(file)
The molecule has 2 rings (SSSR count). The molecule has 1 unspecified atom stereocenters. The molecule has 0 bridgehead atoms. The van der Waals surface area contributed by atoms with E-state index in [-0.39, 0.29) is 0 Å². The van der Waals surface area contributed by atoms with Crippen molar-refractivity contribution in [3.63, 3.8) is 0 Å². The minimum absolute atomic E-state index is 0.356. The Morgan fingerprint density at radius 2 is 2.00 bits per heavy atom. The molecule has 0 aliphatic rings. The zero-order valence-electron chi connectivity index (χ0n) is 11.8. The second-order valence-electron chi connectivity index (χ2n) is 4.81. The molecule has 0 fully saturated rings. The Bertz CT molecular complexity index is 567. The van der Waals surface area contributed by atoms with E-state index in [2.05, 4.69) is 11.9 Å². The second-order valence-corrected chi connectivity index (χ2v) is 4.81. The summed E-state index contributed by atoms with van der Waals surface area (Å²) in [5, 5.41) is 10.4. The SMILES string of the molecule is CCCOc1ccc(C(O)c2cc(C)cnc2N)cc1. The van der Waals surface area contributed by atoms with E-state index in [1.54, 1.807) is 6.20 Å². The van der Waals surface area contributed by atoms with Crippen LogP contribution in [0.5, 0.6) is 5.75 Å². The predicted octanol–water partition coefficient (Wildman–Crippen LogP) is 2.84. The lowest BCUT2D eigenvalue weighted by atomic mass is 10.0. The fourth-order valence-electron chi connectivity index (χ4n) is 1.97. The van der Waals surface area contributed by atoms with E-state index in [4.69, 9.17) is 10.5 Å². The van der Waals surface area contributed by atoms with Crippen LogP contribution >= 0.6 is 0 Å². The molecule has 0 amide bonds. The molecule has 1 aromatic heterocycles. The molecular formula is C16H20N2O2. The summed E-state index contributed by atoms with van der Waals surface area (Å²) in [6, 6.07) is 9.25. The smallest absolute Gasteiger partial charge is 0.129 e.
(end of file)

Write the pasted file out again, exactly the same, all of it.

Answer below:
The molecule has 2 rings (SSSR count). The molecule has 1 unspecified atom stereocenters. The molecule has 0 bridgehead atoms. The van der Waals surface area contributed by atoms with E-state index in [-0.39, 0.29) is 0 Å². The van der Waals surface area contributed by atoms with Crippen molar-refractivity contribution in [3.63, 3.8) is 0 Å². The minimum absolute atomic E-state index is 0.356. The Morgan fingerprint density at radius 2 is 2.00 bits per heavy atom. The molecule has 0 aliphatic rings. The zero-order valence-electron chi connectivity index (χ0n) is 11.8. The second-order valence-electron chi connectivity index (χ2n) is 4.81. The molecule has 0 fully saturated rings. The Bertz CT molecular complexity index is 567. The van der Waals surface area contributed by atoms with E-state index in [2.05, 4.69) is 11.9 Å². The second-order valence-corrected chi connectivity index (χ2v) is 4.81. The summed E-state index contributed by atoms with van der Waals surface area (Å²) in [5, 5.41) is 10.4. The SMILES string of the molecule is CCCOc1ccc(C(O)c2cc(C)cnc2N)cc1. The van der Waals surface area contributed by atoms with E-state index in [1.54, 1.807) is 6.20 Å². The van der Waals surface area contributed by atoms with Crippen LogP contribution in [0.5, 0.6) is 5.75 Å². The predicted octanol–water partition coefficient (Wildman–Crippen LogP) is 2.84. The lowest BCUT2D eigenvalue weighted by atomic mass is 10.0. The fourth-order valence-electron chi connectivity index (χ4n) is 1.97. The van der Waals surface area contributed by atoms with E-state index in [4.69, 9.17) is 10.5 Å². The van der Waals surface area contributed by atoms with Crippen LogP contribution >= 0.6 is 0 Å². The molecule has 0 amide bonds. The molecule has 1 aromatic heterocycles. The molecular formula is C16H20N2O2. The summed E-state index contributed by atoms with van der Waals surface area (Å²) in [6, 6.07) is 9.25. The smallest absolute Gasteiger partial charge is 0.129 e.